Pelvic organ prolapse (POP) is a medical condition that occurs when one or more of the pelvic organs—such as the uterus, bladder, rectum, or the top of the vagina—descend or bulge into or outside the vaginal canal due to weakened pelvic floor muscles and connective tissues. This can result in discomfort, pressure, and a variety of symptoms. POP is more common in women, especially those who have been through pregnancy and childbirth, but it can also affect men.
The pelvic floor is a group of muscles, ligaments, and connective tissues that provide support to the pelvic organs and help maintain their proper position. Weakness or damage to these structures can lead to pelvic organ prolapse.
There are different types of pelvic organ prolapse based on which organ is affected:
- Cystocele: The bladder bulges into the front vaginal wall.
- Rectocele: The rectum bulges into the back vaginal wall.
- Rectal Prolapse: The rectum bulges out of the anus
- Uterine Prolapse: The uterus descends into the vaginal canal.
- Vaginal Vault Prolapse: The top of the vagina loses support and falls
- Enterocele: The small intestine descends into the vaginal canal.
Symptoms of pelvic organ prolapse can vary and may include:
- A feeling of pressure or fullness in the pelvic area
- A sensation of something “falling out” or a bulge in the vaginal area, or the actual presence of tissue outside the body
- Discomfort or pain in the pelvic region
- Problems with urinary and bowel function, such as urinary incontinence, frequent urination, or difficulty emptying the bladder or bowels
- Painful intercourse
- Lower back pain
Risk factors for pelvic organ prolapse include pregnancy, childbirth, aging, obesity, chronic constipation, chronic coughing, repetitive heavy lifting, and genetic predisposition.
Treatment options for pelvic organ prolapse depend on the severity of the condition, the symptoms experienced, and the individual’s overall health. Conservative management can include pelvic floor physical therapy, lifestyle changes to maintain a healthy weight and avoid constipation, using pessaries (devices inserted into the vagina to provide support), and even supportive undergarments. In more severe cases, or with failed conservative measures, surgical options may be considered.
If you suspect you have pelvic organ prolapse or are experiencing symptoms, a pelvic floor physical therapist can provide an accurate diagnosis and recommend appropriate treatment options based on your individual needs and circumstances.
Pelvic floor physical therapy is a specialized form of physical therapy that focuses on assessing and treating conditions related to the pelvic floor muscles and surrounding structures. It is often recommended as a conservative treatment option for pelvic organ prolapse (POP). Here’s how pelvic floor physical therapy can help individuals with POP:
- Assessment: A pelvic floor physical therapist will conduct a thorough evaluation to assess the severity and type of pelvic organ prolapse, as well as identify any contributing factors such as muscle weakness, tightness, abnormal posture, or coordination issues.
- Education: Patients are educated about the anatomy of the pelvic floor, the causes of POP, and factors that can exacerbate the condition, such as improper lifting techniques, improper breath mechanics, or poor posture.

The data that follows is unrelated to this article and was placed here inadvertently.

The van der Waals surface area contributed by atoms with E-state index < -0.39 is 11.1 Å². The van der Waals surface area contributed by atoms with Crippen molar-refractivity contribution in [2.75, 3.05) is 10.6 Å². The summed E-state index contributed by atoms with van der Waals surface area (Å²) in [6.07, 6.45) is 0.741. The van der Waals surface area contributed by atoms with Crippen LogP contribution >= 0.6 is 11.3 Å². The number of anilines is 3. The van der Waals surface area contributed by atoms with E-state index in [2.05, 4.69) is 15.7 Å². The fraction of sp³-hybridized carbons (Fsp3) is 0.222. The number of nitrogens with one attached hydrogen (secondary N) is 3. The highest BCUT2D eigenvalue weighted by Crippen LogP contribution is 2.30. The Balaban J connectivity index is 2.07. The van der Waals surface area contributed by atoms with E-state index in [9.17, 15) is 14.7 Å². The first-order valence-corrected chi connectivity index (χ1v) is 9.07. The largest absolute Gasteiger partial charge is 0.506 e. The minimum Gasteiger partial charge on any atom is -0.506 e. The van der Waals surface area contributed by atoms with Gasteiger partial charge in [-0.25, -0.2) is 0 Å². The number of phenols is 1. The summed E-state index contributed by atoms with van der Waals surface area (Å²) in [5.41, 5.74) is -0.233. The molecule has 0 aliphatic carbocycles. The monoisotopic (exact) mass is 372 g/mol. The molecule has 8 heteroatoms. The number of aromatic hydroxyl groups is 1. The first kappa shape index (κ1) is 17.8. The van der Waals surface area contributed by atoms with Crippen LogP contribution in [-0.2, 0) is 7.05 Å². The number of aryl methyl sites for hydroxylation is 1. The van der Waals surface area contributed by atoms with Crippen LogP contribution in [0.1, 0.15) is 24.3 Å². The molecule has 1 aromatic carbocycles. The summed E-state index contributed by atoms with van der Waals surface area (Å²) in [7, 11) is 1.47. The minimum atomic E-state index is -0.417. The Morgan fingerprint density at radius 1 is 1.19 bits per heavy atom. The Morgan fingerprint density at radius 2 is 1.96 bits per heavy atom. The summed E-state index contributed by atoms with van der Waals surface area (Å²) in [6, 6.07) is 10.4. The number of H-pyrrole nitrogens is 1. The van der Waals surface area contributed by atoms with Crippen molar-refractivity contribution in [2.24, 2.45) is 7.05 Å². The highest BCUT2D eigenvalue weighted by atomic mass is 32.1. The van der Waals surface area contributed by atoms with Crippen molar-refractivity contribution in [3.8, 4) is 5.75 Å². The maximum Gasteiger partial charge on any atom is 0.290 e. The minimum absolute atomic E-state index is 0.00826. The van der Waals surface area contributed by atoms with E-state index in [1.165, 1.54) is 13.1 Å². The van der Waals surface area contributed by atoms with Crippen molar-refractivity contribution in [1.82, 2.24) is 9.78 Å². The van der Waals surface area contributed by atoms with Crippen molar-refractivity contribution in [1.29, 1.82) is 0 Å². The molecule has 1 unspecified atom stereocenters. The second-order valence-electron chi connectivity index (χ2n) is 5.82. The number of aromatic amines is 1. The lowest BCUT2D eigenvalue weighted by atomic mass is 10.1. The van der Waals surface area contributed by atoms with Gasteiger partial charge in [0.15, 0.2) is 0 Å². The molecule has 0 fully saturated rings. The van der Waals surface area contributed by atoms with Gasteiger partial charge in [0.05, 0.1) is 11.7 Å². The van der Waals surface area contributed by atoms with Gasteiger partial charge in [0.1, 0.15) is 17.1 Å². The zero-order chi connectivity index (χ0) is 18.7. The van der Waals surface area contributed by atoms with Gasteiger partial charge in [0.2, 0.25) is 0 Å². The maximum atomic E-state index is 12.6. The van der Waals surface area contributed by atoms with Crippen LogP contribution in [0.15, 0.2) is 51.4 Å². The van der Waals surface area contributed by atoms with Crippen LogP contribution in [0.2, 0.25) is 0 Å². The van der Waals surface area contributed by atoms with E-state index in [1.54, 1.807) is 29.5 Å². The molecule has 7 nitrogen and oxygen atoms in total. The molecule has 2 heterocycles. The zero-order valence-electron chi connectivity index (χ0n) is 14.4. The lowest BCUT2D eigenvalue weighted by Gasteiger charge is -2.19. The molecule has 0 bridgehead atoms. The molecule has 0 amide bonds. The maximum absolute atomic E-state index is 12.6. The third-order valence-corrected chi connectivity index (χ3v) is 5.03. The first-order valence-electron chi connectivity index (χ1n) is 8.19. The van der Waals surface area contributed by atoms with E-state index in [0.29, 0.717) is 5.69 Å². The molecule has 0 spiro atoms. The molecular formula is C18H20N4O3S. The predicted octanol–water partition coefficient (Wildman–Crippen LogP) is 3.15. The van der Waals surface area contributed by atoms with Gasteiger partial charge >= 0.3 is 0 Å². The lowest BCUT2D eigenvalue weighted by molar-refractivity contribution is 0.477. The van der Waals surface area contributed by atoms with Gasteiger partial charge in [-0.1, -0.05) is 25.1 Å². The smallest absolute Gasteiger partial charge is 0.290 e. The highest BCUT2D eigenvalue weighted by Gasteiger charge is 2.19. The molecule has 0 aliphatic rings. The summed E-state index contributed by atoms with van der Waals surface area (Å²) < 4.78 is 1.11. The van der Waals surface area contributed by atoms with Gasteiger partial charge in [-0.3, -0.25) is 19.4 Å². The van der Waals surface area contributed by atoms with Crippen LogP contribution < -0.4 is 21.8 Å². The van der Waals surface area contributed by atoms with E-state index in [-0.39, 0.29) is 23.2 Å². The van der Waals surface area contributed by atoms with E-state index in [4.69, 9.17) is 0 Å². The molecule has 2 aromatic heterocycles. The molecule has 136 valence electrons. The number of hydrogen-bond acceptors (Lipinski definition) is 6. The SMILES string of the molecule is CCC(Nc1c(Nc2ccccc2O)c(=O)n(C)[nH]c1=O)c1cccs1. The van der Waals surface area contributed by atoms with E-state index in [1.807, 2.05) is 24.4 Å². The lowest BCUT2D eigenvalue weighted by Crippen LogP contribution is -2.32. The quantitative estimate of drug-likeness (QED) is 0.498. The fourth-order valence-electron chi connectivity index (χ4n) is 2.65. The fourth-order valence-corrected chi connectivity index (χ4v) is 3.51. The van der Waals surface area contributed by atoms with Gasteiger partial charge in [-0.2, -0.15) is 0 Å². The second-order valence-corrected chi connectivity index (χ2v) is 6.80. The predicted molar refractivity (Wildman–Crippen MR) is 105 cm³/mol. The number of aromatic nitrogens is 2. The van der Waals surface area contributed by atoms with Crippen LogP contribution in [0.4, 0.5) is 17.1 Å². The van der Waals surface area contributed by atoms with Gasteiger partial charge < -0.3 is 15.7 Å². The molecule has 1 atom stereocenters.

- Pelvic Floor Muscle Training: Pelvic floor exercises are prescribed to lengthen and strengthen the pelvic floor muscles. However, it’s important to note that not all cases of POP require strengthening the pelvic floor musculature (kegels)!
- Biofeedback: Biofeedback techniques may be used to help patients gain awareness and control over their pelvic floor muscles. Sensors are used to provide visual or auditory feedback to help patients learn to contract and relax the muscles effectively.
- Manual Therapy: Hands-on techniques can be used to release muscle tension, release any scar tissue, improve organ mobility, and enhance pelvic floor muscle function. This can include internal and external soft tissue work.
- Posture and Body Mechanics: Patients are taught proper body mechanics, lifting techniques, and posture to reduce pressure on the pelvic floor and prevent worsening of the prolapse.
- Breathing Techniques: Learning how to coordinate breathing with pelvic floor muscle engagement and relaxation can decrease intra-abdominal pressure, which contributes heavily to prolapse.
- Functional Training: Patients are guided on how to apply proper pelvic floor engagement and body mechanics to their daily activities, including lifting, exercising, and activities of daily living.
- Customized Exercise Programs: Based on individual needs and abilities, a pelvic floor physical therapist can design a tailored exercise program to address muscle imbalances, improve pelvic floor support, and prevent further deterioration of the condition.
- Behavioral Modifications: Addressing contributing factors such as constipation, chronic coughing, and weight management can also be part of the treatment plan.
Pelvic floor physical therapy is a non-invasive and evidence-based approach that aims to improve pelvic floor muscle function and alleviate symptoms associated with pelvic organ prolapse. If you’re considering pelvic floor physical therapy, Magic City Physical Therapy has qualified and experienced pelvic floor physical therapists who can provide specialized care tailored to your needs.